The famous truffles of gastronomy are the black truffle of Perigord and the white truffle of Piedmont. But there are other underground fungi that count as truffles too, even though they don't grow in France or Italy or even belong to exactly the same genus.
American foodies have certainly heard of the Oregon black truffle. It turns out to have a Mediterranean cousin, the Moroccan white truffle (Terfezia boudieri), also known by its Berber name, terfas. These truffles are so common in the Sahara that they're available canned.
Terfas might as well be known as the giant truffle, because medieval Arab writers report specimens weighing as much as 3 pounds. (For comparison, the largest white truffle in history weighed only 2.) One writer observed that rabbits in the region of the Ghadames oasis sometimes dug their burrows inside giant truffles. The important question is, of course: Did the rabbit eat its way into the truffle, flavoring itself along the way?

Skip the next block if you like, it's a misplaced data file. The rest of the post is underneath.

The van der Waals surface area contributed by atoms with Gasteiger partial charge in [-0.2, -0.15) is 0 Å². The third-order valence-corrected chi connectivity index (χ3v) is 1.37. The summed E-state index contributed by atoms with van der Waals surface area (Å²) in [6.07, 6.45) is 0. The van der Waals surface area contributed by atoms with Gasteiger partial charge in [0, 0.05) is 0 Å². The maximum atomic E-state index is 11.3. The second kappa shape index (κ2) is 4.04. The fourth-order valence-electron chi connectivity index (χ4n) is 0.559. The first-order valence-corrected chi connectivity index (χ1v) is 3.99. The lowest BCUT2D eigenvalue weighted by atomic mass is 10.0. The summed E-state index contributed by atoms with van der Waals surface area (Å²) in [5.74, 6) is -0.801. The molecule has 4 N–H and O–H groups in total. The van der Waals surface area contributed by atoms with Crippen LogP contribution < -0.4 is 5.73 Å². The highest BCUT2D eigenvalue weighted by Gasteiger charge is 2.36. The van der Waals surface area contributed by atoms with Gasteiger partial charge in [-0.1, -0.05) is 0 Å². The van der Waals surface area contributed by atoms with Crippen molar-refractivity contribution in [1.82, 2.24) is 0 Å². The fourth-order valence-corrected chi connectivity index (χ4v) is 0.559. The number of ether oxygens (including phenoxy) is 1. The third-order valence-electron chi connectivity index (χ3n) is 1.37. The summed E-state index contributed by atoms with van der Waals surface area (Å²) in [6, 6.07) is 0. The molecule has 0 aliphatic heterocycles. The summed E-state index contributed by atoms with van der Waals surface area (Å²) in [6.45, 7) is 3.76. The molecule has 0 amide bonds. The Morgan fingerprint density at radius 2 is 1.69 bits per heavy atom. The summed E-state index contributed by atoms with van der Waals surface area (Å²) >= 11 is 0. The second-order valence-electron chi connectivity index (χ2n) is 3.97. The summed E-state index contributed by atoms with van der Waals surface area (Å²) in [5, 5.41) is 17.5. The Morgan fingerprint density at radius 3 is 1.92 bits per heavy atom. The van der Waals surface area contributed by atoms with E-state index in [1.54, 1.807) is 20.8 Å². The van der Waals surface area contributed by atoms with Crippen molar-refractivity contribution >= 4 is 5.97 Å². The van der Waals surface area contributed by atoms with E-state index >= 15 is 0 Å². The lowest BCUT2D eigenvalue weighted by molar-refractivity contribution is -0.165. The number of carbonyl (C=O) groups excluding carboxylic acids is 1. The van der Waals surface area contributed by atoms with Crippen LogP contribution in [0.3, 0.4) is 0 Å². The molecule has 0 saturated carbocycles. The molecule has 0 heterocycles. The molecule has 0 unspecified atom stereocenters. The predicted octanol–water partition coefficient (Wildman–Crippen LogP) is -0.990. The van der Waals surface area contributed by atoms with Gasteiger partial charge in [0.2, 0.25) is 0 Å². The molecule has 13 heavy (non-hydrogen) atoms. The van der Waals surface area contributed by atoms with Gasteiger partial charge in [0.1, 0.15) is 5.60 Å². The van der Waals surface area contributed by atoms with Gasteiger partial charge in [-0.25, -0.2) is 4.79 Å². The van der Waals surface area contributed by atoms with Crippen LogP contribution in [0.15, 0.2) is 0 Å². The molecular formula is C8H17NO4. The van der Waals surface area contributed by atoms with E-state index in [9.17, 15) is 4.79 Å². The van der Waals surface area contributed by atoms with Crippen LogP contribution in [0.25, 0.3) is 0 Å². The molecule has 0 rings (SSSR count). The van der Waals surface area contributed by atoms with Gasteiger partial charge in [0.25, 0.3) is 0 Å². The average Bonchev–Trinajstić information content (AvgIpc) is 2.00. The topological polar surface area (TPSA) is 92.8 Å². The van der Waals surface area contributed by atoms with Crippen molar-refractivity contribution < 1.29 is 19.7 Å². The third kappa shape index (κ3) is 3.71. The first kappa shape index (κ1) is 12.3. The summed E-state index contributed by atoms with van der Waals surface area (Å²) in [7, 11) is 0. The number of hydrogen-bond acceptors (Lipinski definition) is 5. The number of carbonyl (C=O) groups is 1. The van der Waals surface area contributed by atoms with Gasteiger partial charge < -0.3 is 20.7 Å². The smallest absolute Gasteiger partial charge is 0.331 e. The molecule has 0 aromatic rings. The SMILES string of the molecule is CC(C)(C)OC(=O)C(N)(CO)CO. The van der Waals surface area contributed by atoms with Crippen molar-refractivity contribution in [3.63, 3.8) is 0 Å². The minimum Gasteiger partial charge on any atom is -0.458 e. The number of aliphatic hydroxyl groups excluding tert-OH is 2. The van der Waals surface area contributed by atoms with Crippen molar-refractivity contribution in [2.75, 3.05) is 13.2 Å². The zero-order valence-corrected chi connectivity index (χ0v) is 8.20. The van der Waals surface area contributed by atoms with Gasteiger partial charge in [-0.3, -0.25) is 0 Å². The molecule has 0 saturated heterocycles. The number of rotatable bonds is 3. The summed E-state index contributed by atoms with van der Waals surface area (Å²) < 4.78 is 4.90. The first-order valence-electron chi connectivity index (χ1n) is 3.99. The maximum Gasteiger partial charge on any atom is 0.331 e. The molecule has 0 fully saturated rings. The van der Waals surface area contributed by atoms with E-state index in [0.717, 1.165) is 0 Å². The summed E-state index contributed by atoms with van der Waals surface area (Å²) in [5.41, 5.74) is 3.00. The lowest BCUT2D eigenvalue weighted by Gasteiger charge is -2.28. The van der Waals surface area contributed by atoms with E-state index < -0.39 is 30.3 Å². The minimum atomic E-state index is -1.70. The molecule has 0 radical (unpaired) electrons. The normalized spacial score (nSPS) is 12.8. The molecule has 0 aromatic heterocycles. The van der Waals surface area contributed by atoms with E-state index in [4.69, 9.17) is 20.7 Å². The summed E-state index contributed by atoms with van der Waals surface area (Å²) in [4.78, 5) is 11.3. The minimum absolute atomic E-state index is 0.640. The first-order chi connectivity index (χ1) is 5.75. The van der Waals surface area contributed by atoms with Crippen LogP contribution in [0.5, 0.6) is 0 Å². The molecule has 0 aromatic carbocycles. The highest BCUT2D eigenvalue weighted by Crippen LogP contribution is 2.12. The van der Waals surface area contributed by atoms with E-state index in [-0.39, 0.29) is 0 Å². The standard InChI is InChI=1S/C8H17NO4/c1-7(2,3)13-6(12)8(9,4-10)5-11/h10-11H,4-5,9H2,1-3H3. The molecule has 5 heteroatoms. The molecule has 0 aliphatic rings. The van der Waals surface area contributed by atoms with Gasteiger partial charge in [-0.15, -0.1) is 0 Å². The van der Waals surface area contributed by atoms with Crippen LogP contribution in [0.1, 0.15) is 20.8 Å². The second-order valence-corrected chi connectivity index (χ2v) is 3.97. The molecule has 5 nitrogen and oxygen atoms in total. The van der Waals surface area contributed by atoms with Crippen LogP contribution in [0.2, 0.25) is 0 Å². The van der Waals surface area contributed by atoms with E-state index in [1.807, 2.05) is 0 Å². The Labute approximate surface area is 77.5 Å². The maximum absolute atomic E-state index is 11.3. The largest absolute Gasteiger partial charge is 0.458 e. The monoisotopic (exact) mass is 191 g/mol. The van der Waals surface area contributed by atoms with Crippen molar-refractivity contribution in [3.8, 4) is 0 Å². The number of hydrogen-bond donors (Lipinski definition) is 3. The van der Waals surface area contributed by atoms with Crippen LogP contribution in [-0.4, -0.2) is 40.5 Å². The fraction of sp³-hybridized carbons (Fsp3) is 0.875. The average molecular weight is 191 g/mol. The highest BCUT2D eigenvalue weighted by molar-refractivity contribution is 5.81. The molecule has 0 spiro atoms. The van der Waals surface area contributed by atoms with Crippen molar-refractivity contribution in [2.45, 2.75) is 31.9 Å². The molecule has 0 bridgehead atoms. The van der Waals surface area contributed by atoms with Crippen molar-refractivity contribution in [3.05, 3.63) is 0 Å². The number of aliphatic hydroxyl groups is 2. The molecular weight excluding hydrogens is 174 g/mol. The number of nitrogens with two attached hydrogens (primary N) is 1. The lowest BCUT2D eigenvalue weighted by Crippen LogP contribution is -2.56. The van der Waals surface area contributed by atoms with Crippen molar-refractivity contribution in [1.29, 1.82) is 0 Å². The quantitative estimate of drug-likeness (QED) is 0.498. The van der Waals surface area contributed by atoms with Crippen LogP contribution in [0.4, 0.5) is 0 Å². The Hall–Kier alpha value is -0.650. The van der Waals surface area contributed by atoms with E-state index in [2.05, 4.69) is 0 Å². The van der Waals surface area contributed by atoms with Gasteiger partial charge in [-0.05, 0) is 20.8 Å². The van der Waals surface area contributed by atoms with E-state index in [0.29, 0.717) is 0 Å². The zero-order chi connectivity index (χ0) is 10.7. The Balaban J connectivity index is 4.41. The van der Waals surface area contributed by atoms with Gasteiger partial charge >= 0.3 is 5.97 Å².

This truffle is not as fragrant as the best European truffles, particularly when it's canned, but a truffle's a truffle, and the 12th century Arab writer al-Idrisi declared that there was no better food in the world. Bedouins still cook them in the Sahara as they did in al-Idrisi's day, either boiled or roasted on coals. Of course, back then truffles were often stewed with camel meat, while these days they're more often served with a sensible vinaigrette sauce.